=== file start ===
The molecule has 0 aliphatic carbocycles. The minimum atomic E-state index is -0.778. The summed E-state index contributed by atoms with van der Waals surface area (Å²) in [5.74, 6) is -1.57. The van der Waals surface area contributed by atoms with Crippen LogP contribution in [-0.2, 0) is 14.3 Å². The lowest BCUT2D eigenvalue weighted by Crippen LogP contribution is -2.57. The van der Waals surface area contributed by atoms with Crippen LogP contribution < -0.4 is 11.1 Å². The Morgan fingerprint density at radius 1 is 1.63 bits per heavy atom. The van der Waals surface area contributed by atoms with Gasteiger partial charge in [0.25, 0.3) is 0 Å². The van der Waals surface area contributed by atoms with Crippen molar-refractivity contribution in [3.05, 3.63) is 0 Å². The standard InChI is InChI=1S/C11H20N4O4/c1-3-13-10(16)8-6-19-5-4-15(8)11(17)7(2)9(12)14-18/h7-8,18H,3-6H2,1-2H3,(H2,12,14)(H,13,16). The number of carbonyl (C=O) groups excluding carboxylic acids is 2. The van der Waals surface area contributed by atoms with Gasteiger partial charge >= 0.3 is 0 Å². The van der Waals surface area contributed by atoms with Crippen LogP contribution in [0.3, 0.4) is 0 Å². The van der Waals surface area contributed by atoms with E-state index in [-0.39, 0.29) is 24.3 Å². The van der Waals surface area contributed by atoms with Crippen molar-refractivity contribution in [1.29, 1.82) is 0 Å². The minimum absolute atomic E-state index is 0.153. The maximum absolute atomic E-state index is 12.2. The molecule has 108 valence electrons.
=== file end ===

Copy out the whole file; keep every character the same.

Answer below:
The molecule has 0 aliphatic carbocycles. The minimum atomic E-state index is -0.778. The summed E-state index contributed by atoms with van der Waals surface area (Å²) in [5.74, 6) is -1.57. The van der Waals surface area contributed by atoms with Crippen LogP contribution in [-0.2, 0) is 14.3 Å². The lowest BCUT2D eigenvalue weighted by Crippen LogP contribution is -2.57. The van der Waals surface area contributed by atoms with Crippen LogP contribution < -0.4 is 11.1 Å². The Morgan fingerprint density at radius 1 is 1.63 bits per heavy atom. The van der Waals surface area contributed by atoms with Gasteiger partial charge in [0.25, 0.3) is 0 Å². The van der Waals surface area contributed by atoms with Crippen molar-refractivity contribution in [3.05, 3.63) is 0 Å². The standard InChI is InChI=1S/C11H20N4O4/c1-3-13-10(16)8-6-19-5-4-15(8)11(17)7(2)9(12)14-18/h7-8,18H,3-6H2,1-2H3,(H2,12,14)(H,13,16). The number of carbonyl (C=O) groups excluding carboxylic acids is 2. The van der Waals surface area contributed by atoms with Gasteiger partial charge >= 0.3 is 0 Å². The van der Waals surface area contributed by atoms with Crippen LogP contribution in [0.3, 0.4) is 0 Å². The van der Waals surface area contributed by atoms with E-state index in [-0.39, 0.29) is 24.3 Å². The van der Waals surface area contributed by atoms with Crippen molar-refractivity contribution in [1.29, 1.82) is 0 Å². The minimum absolute atomic E-state index is 0.153. The maximum absolute atomic E-state index is 12.2. The molecule has 108 valence electrons.